Wage and hour law violations have become a significant stumbling block for local companies in recent years. There is no doubt that courts have seen an increase in litigation based on employers misclassifying or miscalculating employees’ wages under the Fair Labor Standards Act (“FLSA”). In the recent case of Jin v. Any Floors, Inc., et al., Civ. No. 1:10-cv-1201 (E.D. Va. Mar. 5, 2012), the Federal Court in the Eastern District of Virginia gave insight into each major provision of the FLSA by providing a thorough analysis concerning its decision. Although the court ultimately determined that the business and its owner were liable for violating the FLSA, the defendants raised several notable defenses.
The FLSA requires employers to pay minimum wage and overtime compensation to employees who work longer than forty hours in one single workweek. Overtime compensation must be at least one and one half times the employee’s regular hourly rate, and an employee’s “regular rate” is calculated by including all payments made to the employee or made on behalf of the employee.
In this case, the defendants argued that the plaintiff was not an “employee” within the meaning of the FLSA, but rather an independent contractor who was not covered by the FLSA. The Fourth Circuit uses a six-factor test to determine whether a particular individual is an employee or independent contractor. In analyzing these factors, this court determined that the individual was an “employee” because, among other things, the business, which was involved in the carpet installation market, would give the plaintiff instructions every morning on which job site he was to attend that day and when and how he should perform his duties, and would pay plaintiff a daily wage, regardless of the skills he exercised in carrying out each job.
The business owner then argued that she was not an “employer” within the meaning of the FLSA and could not be held liable for any violation assessed against the company because she only had limited knowledge of the company’s business and only signed the employee’s checks. However, the court held that the business owner’s check signing (or failure to do so) was essential to causing plaintiff’s damages; thus, the business owner was personally liable for the FLSA violations and fit within FLSA’s broad definition of “employer.”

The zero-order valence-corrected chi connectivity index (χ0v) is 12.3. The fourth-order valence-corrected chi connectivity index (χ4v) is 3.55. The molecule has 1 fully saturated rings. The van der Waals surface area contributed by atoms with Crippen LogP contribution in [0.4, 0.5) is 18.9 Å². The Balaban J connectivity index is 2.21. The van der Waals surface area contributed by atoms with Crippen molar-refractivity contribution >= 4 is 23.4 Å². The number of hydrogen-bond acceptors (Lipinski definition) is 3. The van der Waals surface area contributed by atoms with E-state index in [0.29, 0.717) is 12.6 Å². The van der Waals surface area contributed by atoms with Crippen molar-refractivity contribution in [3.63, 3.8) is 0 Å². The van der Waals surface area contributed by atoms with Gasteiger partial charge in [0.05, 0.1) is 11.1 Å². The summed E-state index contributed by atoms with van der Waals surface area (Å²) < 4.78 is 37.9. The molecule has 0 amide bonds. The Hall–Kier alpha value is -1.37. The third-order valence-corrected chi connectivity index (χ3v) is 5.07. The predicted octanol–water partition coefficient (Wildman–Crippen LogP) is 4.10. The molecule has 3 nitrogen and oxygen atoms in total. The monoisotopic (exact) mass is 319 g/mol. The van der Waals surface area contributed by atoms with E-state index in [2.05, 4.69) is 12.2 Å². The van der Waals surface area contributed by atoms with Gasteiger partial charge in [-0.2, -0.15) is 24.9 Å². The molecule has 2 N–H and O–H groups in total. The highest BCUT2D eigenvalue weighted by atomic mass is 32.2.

Interestingly, in challenging plaintiff’s damages, the company defended based on the standard of proof. Rather than arguing that the corporate records did not reflect the damages plaintiff claimed, the company merely argued that plaintiff failed to prove his damages. This can be a risky strategy for a business since an employer has the duty to maintain accurate time-records. In FLSA cases, the employee does not need to prove each hour of improper compensation, but only needs to prove the hours he worked with reasonable certainty. In other words, the employee easily meets his burden as long as the court can make a just and reasonable inference that the amount claimed by the employee is the amount owed to the employee. In this case, the court relied on plaintiff’s oral testimony about the hours he worked and his self-created documents to prove damages, and this was enough.
The court ultimately held that the business and its owner were jointly and severally liable for the employee’s unpaid wages and overtime pay, reminding employers that the best defense for businesses is to conduct internal audits to avoid these sorts of claims before they reach the courthouse.